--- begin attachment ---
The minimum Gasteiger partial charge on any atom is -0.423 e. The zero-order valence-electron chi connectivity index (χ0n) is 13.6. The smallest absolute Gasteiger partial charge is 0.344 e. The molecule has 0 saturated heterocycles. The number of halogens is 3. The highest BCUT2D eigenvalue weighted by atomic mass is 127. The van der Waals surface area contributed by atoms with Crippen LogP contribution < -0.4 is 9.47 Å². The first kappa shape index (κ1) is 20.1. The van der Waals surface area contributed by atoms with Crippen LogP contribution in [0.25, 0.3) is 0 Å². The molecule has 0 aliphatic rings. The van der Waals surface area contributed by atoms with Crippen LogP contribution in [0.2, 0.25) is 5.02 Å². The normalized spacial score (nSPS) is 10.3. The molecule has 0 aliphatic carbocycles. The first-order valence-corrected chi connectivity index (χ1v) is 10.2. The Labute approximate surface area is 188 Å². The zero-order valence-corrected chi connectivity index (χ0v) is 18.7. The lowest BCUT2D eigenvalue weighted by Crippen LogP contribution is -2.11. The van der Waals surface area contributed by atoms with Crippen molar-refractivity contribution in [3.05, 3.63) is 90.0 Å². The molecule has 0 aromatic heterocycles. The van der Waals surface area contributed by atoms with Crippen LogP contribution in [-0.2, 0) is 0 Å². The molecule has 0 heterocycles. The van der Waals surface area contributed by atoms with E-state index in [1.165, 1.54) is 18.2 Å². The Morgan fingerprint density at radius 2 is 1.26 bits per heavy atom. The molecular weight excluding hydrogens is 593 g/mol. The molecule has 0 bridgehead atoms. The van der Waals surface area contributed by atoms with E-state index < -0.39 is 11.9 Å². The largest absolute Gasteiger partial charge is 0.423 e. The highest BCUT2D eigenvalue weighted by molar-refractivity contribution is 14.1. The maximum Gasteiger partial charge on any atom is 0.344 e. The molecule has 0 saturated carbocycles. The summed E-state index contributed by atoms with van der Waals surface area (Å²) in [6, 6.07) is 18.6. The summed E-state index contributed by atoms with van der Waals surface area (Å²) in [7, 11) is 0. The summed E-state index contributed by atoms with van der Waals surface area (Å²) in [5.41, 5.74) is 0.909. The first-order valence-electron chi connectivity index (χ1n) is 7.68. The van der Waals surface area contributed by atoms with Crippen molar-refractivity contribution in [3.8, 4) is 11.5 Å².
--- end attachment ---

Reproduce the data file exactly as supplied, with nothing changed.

The minimum Gasteiger partial charge on any atom is -0.423 e. The zero-order valence-electron chi connectivity index (χ0n) is 13.6. The smallest absolute Gasteiger partial charge is 0.344 e. The molecule has 0 saturated heterocycles. The number of halogens is 3. The highest BCUT2D eigenvalue weighted by atomic mass is 127. The van der Waals surface area contributed by atoms with Crippen LogP contribution < -0.4 is 9.47 Å². The first kappa shape index (κ1) is 20.1. The van der Waals surface area contributed by atoms with Crippen LogP contribution in [0.25, 0.3) is 0 Å². The molecule has 0 aliphatic rings. The van der Waals surface area contributed by atoms with Crippen LogP contribution in [0.2, 0.25) is 5.02 Å². The normalized spacial score (nSPS) is 10.3. The molecule has 0 aliphatic carbocycles. The first-order valence-corrected chi connectivity index (χ1v) is 10.2. The Labute approximate surface area is 188 Å². The zero-order valence-corrected chi connectivity index (χ0v) is 18.7. The lowest BCUT2D eigenvalue weighted by Crippen LogP contribution is -2.11. The van der Waals surface area contributed by atoms with Crippen molar-refractivity contribution in [3.05, 3.63) is 90.0 Å². The molecule has 0 aromatic heterocycles. The van der Waals surface area contributed by atoms with Crippen LogP contribution in [-0.2, 0) is 0 Å². The molecule has 0 heterocycles. The van der Waals surface area contributed by atoms with E-state index in [1.165, 1.54) is 18.2 Å². The Morgan fingerprint density at radius 2 is 1.26 bits per heavy atom. The molecular weight excluding hydrogens is 593 g/mol. The molecule has 0 bridgehead atoms. The van der Waals surface area contributed by atoms with E-state index < -0.39 is 11.9 Å². The largest absolute Gasteiger partial charge is 0.423 e. The highest BCUT2D eigenvalue weighted by molar-refractivity contribution is 14.1. The maximum Gasteiger partial charge on any atom is 0.344 e. The molecule has 0 saturated carbocycles. The summed E-state index contributed by atoms with van der Waals surface area (Å²) in [6, 6.07) is 18.6. The summed E-state index contributed by atoms with van der Waals surface area (Å²) in [7, 11) is 0. The summed E-state index contributed by atoms with van der Waals surface area (Å²) in [5.41, 5.74) is 0.909. The first-order valence-electron chi connectivity index (χ1n) is 7.68. The van der Waals surface area contributed by atoms with Crippen molar-refractivity contribution in [3.8, 4) is 11.5 Å².